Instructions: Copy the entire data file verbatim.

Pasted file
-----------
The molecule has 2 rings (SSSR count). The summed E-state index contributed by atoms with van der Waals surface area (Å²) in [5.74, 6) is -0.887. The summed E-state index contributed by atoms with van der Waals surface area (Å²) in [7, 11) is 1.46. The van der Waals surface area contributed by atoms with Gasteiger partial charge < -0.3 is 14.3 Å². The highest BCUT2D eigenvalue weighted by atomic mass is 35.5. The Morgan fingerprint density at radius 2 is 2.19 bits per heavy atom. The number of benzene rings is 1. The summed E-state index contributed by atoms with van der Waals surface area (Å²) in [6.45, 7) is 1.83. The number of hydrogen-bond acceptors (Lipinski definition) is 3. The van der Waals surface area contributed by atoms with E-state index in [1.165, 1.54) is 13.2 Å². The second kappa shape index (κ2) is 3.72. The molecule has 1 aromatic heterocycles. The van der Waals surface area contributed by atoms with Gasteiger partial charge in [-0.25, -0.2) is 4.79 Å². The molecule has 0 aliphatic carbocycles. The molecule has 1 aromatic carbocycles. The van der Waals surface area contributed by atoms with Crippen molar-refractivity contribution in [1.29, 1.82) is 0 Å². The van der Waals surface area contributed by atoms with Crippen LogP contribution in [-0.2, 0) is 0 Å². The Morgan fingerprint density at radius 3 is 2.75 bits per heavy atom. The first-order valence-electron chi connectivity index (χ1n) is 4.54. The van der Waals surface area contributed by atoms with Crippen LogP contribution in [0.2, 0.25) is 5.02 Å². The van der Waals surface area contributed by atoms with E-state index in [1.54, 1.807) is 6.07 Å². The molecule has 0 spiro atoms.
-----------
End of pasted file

The molecule has 2 rings (SSSR count). The summed E-state index contributed by atoms with van der Waals surface area (Å²) in [5.74, 6) is -0.887. The summed E-state index contributed by atoms with van der Waals surface area (Å²) in [7, 11) is 1.46. The van der Waals surface area contributed by atoms with Gasteiger partial charge < -0.3 is 14.3 Å². The highest BCUT2D eigenvalue weighted by atomic mass is 35.5. The Morgan fingerprint density at radius 2 is 2.19 bits per heavy atom. The number of benzene rings is 1. The summed E-state index contributed by atoms with van der Waals surface area (Å²) in [6.45, 7) is 1.83. The number of hydrogen-bond acceptors (Lipinski definition) is 3. The van der Waals surface area contributed by atoms with E-state index in [1.165, 1.54) is 13.2 Å². The second kappa shape index (κ2) is 3.72. The molecule has 1 aromatic heterocycles. The van der Waals surface area contributed by atoms with Gasteiger partial charge in [-0.25, -0.2) is 4.79 Å². The molecule has 0 aliphatic carbocycles. The molecule has 1 aromatic carbocycles. The van der Waals surface area contributed by atoms with Crippen molar-refractivity contribution in [1.29, 1.82) is 0 Å². The van der Waals surface area contributed by atoms with Crippen LogP contribution in [-0.2, 0) is 0 Å². The Morgan fingerprint density at radius 3 is 2.75 bits per heavy atom. The first-order valence-electron chi connectivity index (χ1n) is 4.54. The van der Waals surface area contributed by atoms with Crippen LogP contribution in [0.2, 0.25) is 5.02 Å². The van der Waals surface area contributed by atoms with E-state index in [1.54, 1.807) is 6.07 Å². The molecule has 0 spiro atoms.